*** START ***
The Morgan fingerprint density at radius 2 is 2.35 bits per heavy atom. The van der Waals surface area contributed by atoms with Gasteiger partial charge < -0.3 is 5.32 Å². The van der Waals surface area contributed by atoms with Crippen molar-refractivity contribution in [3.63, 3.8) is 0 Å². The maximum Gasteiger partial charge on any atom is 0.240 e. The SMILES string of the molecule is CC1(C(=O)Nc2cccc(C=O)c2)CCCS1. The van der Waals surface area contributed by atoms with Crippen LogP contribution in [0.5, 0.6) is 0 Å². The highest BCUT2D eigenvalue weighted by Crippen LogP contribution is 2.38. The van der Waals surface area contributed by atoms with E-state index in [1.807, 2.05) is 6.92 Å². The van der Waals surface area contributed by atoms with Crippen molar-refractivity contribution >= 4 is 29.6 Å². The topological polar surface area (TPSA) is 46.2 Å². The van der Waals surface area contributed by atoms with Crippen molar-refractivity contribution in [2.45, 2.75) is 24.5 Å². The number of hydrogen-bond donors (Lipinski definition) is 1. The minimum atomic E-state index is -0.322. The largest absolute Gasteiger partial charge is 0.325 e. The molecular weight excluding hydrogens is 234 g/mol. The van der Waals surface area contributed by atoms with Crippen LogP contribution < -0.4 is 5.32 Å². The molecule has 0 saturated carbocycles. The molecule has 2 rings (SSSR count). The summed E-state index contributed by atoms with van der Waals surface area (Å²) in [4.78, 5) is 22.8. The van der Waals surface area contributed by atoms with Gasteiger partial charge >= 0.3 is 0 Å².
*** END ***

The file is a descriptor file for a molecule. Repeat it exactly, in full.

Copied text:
The Morgan fingerprint density at radius 2 is 2.35 bits per heavy atom. The van der Waals surface area contributed by atoms with Gasteiger partial charge < -0.3 is 5.32 Å². The van der Waals surface area contributed by atoms with Crippen molar-refractivity contribution in [3.63, 3.8) is 0 Å². The maximum Gasteiger partial charge on any atom is 0.240 e. The SMILES string of the molecule is CC1(C(=O)Nc2cccc(C=O)c2)CCCS1. The van der Waals surface area contributed by atoms with Crippen LogP contribution in [0.5, 0.6) is 0 Å². The highest BCUT2D eigenvalue weighted by Crippen LogP contribution is 2.38. The van der Waals surface area contributed by atoms with E-state index in [1.807, 2.05) is 6.92 Å². The van der Waals surface area contributed by atoms with Crippen molar-refractivity contribution >= 4 is 29.6 Å². The topological polar surface area (TPSA) is 46.2 Å². The van der Waals surface area contributed by atoms with Crippen molar-refractivity contribution in [2.45, 2.75) is 24.5 Å². The number of hydrogen-bond donors (Lipinski definition) is 1. The minimum atomic E-state index is -0.322. The largest absolute Gasteiger partial charge is 0.325 e. The molecular weight excluding hydrogens is 234 g/mol. The van der Waals surface area contributed by atoms with Crippen LogP contribution < -0.4 is 5.32 Å². The molecule has 0 saturated carbocycles. The molecule has 2 rings (SSSR count). The summed E-state index contributed by atoms with van der Waals surface area (Å²) in [4.78, 5) is 22.8. The van der Waals surface area contributed by atoms with Gasteiger partial charge >= 0.3 is 0 Å².